Berry Tramel on situational subbing: “Suddenly, defense was paramount for OKC. It had to get a stop. And Brooks stayed with the same lineup, even though his best perimeter defender, Thabo Sefolosha, was sitting on the bench. Some say Thabo has not played as well defensively this year. Maybe it’s true. I’ve seen no evidence. It’s just people talking. When you guard the opponents’ best player, you’re going to give up some points. Whatever, Thabo remains the Thunder’s best perimeter defender. And there he sat, watching those final 37 seconds.”
David Thorpe of ESPN Insider on Ty Lawson: “Lawson always has struggled to walk (or in his case, sprint) the line between game manager, marquee scorer and impact player. At North Carolina, his pedigree and instincts as the quarterback of the Tar Heels’ offense almost ran counter to what his NBA team asks of him, namely to score like Derrick Rose and Russell Westbrook. But what the Nuggets really need is for him to both score and run the offense. While Westbrook and Rose offer much more explosive jumping ability and overall size, Lawson’s incredible combination of speed, quickness and power is better than Rose’s and Westbrook’s and enables him to maneuver past individual defenders in isolation as well as past multiple defenders in ball-screen action.”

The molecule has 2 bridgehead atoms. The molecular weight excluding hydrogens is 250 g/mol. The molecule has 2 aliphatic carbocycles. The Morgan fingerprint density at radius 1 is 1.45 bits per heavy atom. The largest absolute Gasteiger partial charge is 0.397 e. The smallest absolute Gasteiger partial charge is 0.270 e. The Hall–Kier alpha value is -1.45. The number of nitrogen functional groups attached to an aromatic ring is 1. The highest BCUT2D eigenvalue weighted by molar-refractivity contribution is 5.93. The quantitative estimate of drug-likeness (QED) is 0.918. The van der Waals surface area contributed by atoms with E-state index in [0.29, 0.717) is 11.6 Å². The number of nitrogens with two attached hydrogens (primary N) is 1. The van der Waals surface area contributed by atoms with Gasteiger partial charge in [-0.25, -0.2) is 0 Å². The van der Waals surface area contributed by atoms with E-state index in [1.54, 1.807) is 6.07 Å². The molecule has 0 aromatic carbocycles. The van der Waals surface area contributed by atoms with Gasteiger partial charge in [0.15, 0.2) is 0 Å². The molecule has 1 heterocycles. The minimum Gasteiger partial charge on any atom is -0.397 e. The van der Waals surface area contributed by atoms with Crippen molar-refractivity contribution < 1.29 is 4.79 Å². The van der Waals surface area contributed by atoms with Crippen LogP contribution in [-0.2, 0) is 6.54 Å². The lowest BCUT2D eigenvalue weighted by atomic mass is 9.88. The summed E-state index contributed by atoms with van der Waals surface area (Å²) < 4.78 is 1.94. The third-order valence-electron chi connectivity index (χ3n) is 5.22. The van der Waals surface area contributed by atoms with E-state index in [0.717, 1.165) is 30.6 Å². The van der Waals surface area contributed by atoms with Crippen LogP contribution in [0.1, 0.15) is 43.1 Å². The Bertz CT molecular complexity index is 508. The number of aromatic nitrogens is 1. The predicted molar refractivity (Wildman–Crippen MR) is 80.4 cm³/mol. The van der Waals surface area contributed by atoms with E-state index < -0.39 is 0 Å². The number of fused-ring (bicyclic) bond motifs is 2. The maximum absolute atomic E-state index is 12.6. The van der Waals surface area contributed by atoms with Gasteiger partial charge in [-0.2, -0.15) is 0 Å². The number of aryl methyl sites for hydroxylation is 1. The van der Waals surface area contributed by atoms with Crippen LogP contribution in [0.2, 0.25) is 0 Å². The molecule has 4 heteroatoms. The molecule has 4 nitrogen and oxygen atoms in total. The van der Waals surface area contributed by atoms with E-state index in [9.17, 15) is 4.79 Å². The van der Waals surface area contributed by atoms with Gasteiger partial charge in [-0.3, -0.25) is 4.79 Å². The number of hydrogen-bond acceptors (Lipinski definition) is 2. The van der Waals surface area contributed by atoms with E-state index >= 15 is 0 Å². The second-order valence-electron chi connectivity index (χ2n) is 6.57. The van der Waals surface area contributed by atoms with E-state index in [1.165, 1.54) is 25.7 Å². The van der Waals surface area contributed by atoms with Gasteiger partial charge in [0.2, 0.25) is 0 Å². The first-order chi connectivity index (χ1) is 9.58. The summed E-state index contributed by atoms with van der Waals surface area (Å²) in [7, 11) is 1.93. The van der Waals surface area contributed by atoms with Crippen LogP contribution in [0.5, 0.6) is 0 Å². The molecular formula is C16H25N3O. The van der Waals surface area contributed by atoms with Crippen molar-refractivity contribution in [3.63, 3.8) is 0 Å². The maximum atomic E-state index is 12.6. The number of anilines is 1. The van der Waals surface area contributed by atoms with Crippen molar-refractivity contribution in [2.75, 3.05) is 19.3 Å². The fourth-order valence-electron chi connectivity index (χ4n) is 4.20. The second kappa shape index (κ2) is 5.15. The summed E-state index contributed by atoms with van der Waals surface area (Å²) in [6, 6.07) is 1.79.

Anthony Slater: “During the past two games, Scott Brooks has made a subtle change to his crunchtime lineup. Against both the Kings and Blazers, for stretches of the fourth quarter, Brooks has surrounded his three franchise centerpieces — Kevin Durant, Russell Westbrook and Serge Ibaka — with his two emerging young guns — Reggie Jackson and Jeremy Lamb. It’s a dynamic and intriguing lineup, where youth and versatility reign. All are under 25. All are plus athletes. And all can hit you with something different and useful on the offensive end.”
World Cup draw. Oof.